By Jasmine Sikand
Arriving at a hospital Emergency Department (ED), patients may expect to be asked their medical condition and history as a way to give treating clinicians an accurate diagnosis.
Until recently, none of those initial screening questions asked in the ED at UHN included an assessment of a patient’s mental health.
But a pair of advanced practice nurse educators (APNE) have helped change that.
Record forms in the ED at Toronto General (TG) and Toronto Western (TW) hospitals, as well as the Urgent Care Clinic at Princess Margaret Cancer Centre (PM), now include questions that screen for mental health, including suicide.
“As nurses, our responsibility is to do a comprehensive assessment of our patient,” says Brittany Jenkins, APNE at TW ED, who drove the changes along with Stephen Casey, APNE at TG ED. “If we can identify a problem early on, we can escalate to the physician or get the proper supports in place.”
Toronto Rehab’s (TR) Bickle Centre also recently began using a screening tool, which is specific to suicide risks, in two of their inpatient units. Used once every 24 hours, the results are entered into a nursing documentation form.
An escalation algorithm developed in collaboration with Bickle physicians accompanies the screening tool, and assists nurses with decision-making about interventions related to high-risk patients.
UHN is unique in having PESU (Psychiatric Emergency Services Unit) within the ED at TW, which many other hospitals don’t have. PESU takes over the care of any patient in the ED with mental health issues. However, all patients still come through the main EDs, and their primary assessments are typically completed there.
“We often have patients who don’t come in for a mental health complaint, but issues with their mental health may still be affecting their everyday life, or be a factor in the condition they did come to the ER for,” Stephen says. “In the ED, we are in a prime position to not only identify, but connect these patients with the mental health services and the care they require to avoid possible harm.”
The new nursing record forms were implemented in June, with the help of a project team comprised of Kristen Cunningham, Senior Planner of Strategy and Transformation at UHN; Kelsey Hannon, Product Designer at Healthcare Human Factors; Maggie Dilling, APNE at PM Urgent Care Clinic; and Brittany and Stephen.
Dr. Justin Delwo, Medical Lead of Mental Health Emergency Services at TW, supports the initiative and hopes to see more inclusion of mental health in the future. “It is so important to be inclusive of mental health in all areas to provide seamless care for our patients and ensure we really are providing the care our patients need,” says Dr. Delwo.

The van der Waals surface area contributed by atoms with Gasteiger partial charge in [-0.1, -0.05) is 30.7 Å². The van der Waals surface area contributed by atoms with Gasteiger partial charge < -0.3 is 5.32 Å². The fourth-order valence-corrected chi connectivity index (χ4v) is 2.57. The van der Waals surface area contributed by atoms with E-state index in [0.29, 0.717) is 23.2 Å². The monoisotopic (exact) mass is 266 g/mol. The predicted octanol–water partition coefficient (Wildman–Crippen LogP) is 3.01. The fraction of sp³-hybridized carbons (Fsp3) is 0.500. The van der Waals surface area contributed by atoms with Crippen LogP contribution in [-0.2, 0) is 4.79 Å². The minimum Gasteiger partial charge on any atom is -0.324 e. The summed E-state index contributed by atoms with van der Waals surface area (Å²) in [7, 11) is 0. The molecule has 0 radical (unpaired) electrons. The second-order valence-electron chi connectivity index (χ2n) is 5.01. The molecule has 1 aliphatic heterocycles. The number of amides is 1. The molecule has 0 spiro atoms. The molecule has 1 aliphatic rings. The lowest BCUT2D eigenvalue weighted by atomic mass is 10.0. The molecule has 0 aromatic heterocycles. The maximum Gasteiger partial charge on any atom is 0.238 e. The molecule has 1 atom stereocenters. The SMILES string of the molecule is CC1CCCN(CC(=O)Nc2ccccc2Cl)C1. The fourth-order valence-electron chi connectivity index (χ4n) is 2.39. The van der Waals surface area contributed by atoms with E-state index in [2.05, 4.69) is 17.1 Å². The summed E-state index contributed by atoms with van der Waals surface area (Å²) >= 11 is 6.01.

At Bickle, planning for the tool began in April and education started on a pilot unit in August. It is currently used by nurses, but it’s hoped that in the coming months Allied Health Professionals will be trained and it will be expanded to all other units at the site.
Casey at TG says nursing staff are generally excited about the new form, but there is some discomfort in asking the questions to all patients, especially if a patient is coming in for an issue seemingly unrelated to mental health. Some of this discomfort stems from nursing staff being unfamiliar with mental health patients, as not all have had mental health training in nursing school.
“There is still such a stigma around it. We need to be able to feel comfortable to ask these questions so people can talk about it, because if they’re not bringing it up and we’re not bringing it up, how can we fully help these patients and give them the support they need?” Brittany says.
What helps to make nurses more comfortable is including guiding questions on the form? Brittany says staff are advised to ask at least the first two questions to patients – whether they are having any present thoughts of self-harm or any present thoughts of harm to others – and then depending on their answers, proceed accordingly.
“It’s really about reminding staff that those questions should be asked in the exact same manner you would ask patients any other question, and that we are not just asking these questions to patients who come in with depression or situational crisis,” Brittany says.
In addition to being able to better help the patient while in hospital, Stephen says the mental health and suicide screening gives staff the opportunity to educate patients about community resources they may never have known of before in the event they are experiencing some mental health issues.
Jasmine Sikand is a Communications Coordinator at the University Health Network’s Centre for Mental Health.